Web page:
If you have at least one (moderately) experienced person, I'd say jump right on in and see what happens. If you are all new, I might suggest something a little bit less heavy-weight. In my opinion, you'll be better off if you get the feel of role playing first, without having to wade through a sea of complex rules to get there. (and I like Pathfinder. :;): )

 

I'll continue my lonely crusade and push Feng Shui as light-weight and incredibly fun, although its default genre isn't classic fantasy.

 

Fourth Edition D&D might actually work out if one of you is willing to internalize the rules as DM.

 

The classic Red Box basic D&D sets has a great intro to RPGs and what they are, if you can find it. ::):

 

There are lots of others.

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There is also this box of let's kill monsters fun that leads into Pathfinder:

 

http://paizo.com/products/btpy8osv?Pathfinder-Roleplaying-Game-Beginner-Box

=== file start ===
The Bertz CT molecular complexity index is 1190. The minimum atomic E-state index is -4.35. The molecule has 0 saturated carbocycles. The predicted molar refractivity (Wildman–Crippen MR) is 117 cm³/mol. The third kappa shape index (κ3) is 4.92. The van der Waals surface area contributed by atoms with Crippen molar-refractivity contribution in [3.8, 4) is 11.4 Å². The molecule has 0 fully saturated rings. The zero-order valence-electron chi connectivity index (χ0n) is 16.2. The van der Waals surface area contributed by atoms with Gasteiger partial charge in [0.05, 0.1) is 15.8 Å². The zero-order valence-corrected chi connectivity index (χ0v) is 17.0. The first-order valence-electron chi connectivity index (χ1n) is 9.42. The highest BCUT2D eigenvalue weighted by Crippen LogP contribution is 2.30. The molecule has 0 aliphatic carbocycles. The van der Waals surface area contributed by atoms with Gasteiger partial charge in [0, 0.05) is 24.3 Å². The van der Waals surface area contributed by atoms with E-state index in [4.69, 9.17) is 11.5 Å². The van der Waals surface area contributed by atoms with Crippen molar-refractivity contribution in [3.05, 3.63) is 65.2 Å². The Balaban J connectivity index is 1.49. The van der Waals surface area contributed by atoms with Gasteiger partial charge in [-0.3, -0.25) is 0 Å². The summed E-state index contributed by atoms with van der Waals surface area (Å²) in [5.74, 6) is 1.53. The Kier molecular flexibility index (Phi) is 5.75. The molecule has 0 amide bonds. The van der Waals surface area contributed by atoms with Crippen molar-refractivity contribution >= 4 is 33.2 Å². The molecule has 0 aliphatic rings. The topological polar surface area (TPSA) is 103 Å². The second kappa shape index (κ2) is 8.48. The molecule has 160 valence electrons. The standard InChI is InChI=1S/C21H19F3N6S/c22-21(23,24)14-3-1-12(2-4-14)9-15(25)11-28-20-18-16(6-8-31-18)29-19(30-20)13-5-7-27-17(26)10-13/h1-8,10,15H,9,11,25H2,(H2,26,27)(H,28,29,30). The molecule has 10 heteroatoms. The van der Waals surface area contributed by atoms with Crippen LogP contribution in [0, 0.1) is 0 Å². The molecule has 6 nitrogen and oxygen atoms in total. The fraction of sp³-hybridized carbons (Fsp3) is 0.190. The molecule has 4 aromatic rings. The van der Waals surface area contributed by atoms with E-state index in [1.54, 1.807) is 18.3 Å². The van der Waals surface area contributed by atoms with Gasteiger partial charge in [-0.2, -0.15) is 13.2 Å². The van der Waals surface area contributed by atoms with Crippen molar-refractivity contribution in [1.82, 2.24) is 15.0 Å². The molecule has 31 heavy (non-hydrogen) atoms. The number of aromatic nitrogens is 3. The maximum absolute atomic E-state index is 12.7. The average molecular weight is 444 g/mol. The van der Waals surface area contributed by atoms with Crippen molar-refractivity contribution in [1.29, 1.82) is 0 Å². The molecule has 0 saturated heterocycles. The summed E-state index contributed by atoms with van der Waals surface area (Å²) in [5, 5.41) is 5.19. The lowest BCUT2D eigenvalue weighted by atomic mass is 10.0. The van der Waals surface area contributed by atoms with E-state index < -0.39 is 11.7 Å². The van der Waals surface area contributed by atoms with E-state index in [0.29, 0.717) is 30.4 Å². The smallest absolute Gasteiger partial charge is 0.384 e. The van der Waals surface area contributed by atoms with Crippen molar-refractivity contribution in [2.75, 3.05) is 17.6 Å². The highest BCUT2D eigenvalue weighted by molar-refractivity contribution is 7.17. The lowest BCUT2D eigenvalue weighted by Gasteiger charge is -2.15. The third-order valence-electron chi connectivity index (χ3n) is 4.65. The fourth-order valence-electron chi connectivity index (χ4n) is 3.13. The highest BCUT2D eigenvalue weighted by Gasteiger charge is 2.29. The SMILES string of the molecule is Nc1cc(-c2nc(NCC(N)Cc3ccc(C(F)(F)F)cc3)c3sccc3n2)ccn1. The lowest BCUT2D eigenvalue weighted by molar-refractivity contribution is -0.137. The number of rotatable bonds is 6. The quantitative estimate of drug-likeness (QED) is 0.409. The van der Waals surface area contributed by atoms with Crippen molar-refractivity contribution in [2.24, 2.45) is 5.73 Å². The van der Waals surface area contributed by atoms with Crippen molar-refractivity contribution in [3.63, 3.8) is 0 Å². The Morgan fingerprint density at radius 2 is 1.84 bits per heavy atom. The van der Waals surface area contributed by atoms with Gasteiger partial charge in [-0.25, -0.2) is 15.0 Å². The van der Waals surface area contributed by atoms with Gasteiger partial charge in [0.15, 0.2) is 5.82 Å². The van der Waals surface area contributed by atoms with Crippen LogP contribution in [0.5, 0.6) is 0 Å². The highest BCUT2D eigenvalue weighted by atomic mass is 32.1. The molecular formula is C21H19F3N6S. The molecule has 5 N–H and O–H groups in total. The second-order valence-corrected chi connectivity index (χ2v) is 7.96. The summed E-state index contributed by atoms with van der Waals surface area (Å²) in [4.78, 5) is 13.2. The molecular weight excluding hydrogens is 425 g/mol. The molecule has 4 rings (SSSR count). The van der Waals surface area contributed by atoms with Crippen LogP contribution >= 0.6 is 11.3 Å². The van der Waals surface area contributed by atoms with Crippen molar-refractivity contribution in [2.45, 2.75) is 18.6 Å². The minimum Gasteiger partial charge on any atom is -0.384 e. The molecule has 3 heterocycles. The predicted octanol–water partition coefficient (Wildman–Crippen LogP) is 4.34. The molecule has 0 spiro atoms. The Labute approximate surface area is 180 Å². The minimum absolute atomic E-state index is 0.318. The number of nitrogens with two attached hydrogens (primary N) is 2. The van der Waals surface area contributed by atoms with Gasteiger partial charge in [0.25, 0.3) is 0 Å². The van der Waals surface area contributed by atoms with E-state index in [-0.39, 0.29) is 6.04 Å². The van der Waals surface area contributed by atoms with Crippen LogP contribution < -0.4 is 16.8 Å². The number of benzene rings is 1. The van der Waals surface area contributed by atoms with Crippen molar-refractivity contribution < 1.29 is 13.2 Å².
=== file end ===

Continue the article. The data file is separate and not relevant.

Good point. I have never, personally, used the Beginner Box, but it has a good reputation.

 

I would also be remiss if I didn't mention the Pathfinder Society. Paizo runs an organized play system that promotes the game through public games, usually self-contained 4-5 hour scenarios. I play and GM in my local lodge, and we have brought in a bunch of great new players over the past few years.

 

I know you're looking for a game for your home group, but, if you have an active lodge near you, you could get your feet wet with them and then start it up with a home game.

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The problem with critical fumbles in a d20 game (examples from Pathfinder):

 

ShadowRaven's group uses a "drop your weapon" fumble, presumably on a natural 1.

 

A first level warrior will drop his weapon, on average, once every two minutes. Hmm, a bit often, but not completely absurd. And after all, he's a mediocre militiaman, so not exactly a prince of battle.

 

But a hasted 10th level fighter (probably in the top percentile of fighters in the world) gets four attacks every six seconds (using a single weapon). That means that he will average about 30 seconds between dropping weapons.